By Christina Morningside | Posted on May 24, 2018 11:41 AM
To Kill a Mockingbird Will be on the Broadway Sage This Fall as Planned, Following a Settlement of the Ongoing Litigation Between the Producer Scott Rudin and the Executor of Harper Lee’s Estate.
Aaron Sorkin Adapts Harper Lee Novel for the Stage
On November 1, 2018, a new adaptation of Harper Lee’s novel To Kill a Mockingbird will begin performances at the Shubert Theatre, ahead of its opening night on December 13, 2018. The play is written by Aaron Sorkin, whose previous Broadway writing credits include A Few Good Men and The Farnsworth Invention, and who is well-known for The West Wing and The Newsroom, as well as films including A Few Good Men and Oscar winner The Social Network.
The play is to be directed by Bartlett Sher (My Fair Lady), and produced by Scott Rudin and Lincoln Center Theater. Atticus Finch will be played by Jeff Daniels (Blackbird, God of Carnage), with Scout played by Celia Keenan-Bolger (The Glass Menagerie, Peter and the Starcatcher). This carefully calibrated creative team is poised to make the stage debut of To Kill a Mockingbird a highly anticipated event of next year’s theatrical season. Until recently, the production was in peril due to a law suit filed by the executor of Harper Lee’s estate, Tonja B. Carter.
Law Suit Against Harper Lee Estate Settled
Prior to her death in 2016, Lee had granted Rudin the rights to produce a stage play of Mockingbird, as long as the true spirit of the novel was maintained. However, when Carter read a draft of the script, she felt that in particular, the character of Atticus Finch was portrayed as more apologist for the racial status quo of his time, rather than the benevolent, forward-thinking man he has come to be known as from the novel and Gregory Peck’s portrayal in the 1962 film version.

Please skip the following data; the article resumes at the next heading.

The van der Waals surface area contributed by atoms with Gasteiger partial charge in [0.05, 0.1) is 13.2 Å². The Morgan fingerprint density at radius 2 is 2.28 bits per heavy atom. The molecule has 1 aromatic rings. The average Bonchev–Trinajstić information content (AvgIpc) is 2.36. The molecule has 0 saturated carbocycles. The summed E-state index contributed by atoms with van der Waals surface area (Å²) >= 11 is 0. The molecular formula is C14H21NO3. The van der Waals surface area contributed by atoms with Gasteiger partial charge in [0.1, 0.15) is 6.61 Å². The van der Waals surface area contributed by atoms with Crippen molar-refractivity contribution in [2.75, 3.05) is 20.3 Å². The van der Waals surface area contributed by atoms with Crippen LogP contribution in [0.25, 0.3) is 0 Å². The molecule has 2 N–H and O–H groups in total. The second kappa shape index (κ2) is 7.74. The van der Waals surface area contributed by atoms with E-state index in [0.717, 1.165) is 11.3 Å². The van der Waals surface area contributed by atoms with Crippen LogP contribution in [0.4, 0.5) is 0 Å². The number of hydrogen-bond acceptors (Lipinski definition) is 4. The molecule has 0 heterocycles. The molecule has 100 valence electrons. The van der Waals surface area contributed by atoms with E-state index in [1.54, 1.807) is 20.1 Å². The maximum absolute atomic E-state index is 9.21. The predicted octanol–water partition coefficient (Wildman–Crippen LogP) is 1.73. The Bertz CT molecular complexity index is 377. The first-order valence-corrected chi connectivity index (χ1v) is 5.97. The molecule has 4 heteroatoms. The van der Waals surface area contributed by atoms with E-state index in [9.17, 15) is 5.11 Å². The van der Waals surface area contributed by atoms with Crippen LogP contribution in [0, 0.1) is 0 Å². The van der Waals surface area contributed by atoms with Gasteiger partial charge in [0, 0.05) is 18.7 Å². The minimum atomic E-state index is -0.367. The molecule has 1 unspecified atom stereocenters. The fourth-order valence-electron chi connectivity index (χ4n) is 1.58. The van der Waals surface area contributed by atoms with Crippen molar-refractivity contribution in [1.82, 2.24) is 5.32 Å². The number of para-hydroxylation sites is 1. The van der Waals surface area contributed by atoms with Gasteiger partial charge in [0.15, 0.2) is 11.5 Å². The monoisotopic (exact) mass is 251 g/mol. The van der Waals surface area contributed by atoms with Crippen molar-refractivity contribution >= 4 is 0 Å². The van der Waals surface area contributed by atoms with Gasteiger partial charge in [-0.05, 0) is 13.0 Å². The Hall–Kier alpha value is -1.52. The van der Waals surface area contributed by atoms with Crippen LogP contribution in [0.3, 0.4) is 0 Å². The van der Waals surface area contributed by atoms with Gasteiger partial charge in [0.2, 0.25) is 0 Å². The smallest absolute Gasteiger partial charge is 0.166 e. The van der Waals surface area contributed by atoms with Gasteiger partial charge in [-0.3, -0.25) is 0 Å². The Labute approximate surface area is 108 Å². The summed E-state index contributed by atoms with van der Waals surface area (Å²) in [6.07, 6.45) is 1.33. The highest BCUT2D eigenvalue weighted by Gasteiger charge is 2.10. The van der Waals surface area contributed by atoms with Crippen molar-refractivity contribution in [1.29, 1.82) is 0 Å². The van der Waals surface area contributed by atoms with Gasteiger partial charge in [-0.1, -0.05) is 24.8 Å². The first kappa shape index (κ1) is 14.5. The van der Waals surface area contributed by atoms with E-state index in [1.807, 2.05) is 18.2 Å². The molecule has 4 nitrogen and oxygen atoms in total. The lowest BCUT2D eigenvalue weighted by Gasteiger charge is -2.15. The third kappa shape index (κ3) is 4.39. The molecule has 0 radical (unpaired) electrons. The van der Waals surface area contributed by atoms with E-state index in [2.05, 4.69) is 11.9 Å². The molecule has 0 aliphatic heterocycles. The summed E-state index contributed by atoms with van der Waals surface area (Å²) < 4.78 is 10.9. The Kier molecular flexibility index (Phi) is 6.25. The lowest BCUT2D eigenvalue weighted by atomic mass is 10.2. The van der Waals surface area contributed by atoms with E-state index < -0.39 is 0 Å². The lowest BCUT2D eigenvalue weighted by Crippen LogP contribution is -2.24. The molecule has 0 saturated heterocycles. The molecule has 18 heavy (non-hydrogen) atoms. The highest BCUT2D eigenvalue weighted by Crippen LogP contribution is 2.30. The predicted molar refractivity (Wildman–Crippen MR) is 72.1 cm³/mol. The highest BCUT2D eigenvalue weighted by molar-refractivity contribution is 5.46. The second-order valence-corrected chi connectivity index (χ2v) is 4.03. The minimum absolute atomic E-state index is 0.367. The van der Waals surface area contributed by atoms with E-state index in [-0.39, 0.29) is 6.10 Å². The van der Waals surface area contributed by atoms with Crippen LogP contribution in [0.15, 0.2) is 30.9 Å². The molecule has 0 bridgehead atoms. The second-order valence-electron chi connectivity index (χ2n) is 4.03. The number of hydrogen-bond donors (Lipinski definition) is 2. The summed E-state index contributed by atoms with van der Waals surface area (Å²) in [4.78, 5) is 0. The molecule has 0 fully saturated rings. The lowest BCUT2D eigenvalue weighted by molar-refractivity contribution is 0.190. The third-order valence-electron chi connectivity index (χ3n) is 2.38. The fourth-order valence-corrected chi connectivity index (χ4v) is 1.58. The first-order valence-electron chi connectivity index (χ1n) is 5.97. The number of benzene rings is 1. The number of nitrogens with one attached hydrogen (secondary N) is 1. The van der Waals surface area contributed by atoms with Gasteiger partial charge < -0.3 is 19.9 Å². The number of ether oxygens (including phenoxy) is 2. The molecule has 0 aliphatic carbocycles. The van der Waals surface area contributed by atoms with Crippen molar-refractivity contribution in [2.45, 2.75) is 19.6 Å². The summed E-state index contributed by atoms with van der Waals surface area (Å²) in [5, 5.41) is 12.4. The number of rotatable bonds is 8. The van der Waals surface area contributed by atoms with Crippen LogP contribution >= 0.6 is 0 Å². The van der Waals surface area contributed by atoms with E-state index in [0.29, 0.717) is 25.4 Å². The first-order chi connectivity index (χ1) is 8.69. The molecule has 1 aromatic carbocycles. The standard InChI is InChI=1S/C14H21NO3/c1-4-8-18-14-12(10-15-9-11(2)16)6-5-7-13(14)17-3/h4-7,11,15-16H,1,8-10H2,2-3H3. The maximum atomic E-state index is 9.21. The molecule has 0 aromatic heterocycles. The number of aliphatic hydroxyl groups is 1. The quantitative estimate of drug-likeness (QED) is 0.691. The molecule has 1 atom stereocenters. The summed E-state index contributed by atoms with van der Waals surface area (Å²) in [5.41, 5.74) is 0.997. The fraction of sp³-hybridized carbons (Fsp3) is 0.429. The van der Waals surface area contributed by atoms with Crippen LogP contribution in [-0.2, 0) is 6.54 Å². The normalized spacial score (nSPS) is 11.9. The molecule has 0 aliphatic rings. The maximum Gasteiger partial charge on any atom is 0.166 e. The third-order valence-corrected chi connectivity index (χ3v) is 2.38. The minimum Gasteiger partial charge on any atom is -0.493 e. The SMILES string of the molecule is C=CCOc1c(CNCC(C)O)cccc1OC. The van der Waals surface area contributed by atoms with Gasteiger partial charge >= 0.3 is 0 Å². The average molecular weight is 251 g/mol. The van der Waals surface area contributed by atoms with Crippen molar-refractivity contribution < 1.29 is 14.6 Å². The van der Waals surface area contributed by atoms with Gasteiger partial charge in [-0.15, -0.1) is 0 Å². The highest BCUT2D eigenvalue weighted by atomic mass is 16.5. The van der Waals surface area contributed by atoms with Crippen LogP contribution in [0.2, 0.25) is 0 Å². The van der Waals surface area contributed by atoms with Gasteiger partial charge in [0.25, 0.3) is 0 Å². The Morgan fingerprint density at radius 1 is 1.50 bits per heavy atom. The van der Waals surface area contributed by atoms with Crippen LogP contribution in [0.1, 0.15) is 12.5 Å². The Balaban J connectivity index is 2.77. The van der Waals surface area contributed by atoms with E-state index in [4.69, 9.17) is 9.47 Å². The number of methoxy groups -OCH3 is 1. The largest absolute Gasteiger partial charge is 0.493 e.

In addition, Sorkin’s script brings more the forefront the characters of Calpurnia, the family housekeeper, as well as Tom Robinson, an African-American man who is unjustly accused of rape. Rudin stated that while the stage play is true to the spirit of the novel, he refuses to mount a production whose racial politics are the same as when the novel was written, as “the world has changed since then.”
Further Complications and Countersuit
This is further complicated by the decision to release a previously unpublished work by Lee, Go Set a Watchman, which depicts Atticus Finch as an aging racist and segregationist, which is evidence that Lee grappled with Finch’s character herself. In any case, Carter filed a law suit, accusing Rudin of producing a play that violated their agreement with Lee in terms of fidelity to the novel. At one point, Rudin event suggested presenting a production of the play inside the courtroom in order to demonstrate the fidelity of the play to the book.
Then, Rudin filed a countersuit against Carter, stating that her original lawsuit put a “cloud” over the production, thwarting his ability to raise financing. As such, he sued her for $10 million in damages due to the fact that unless her case was dropped immediately, it would be impossible for the play to move forward as planned. Fortunately, the two parties had reached a settlement. While it is unclear whether Rudin capitulated at all in terms of the script, the public statement merely declared that the case was “amicably settled.” As such, the show will go on as planned, with performances beginning this fall at the Shubert Theatre.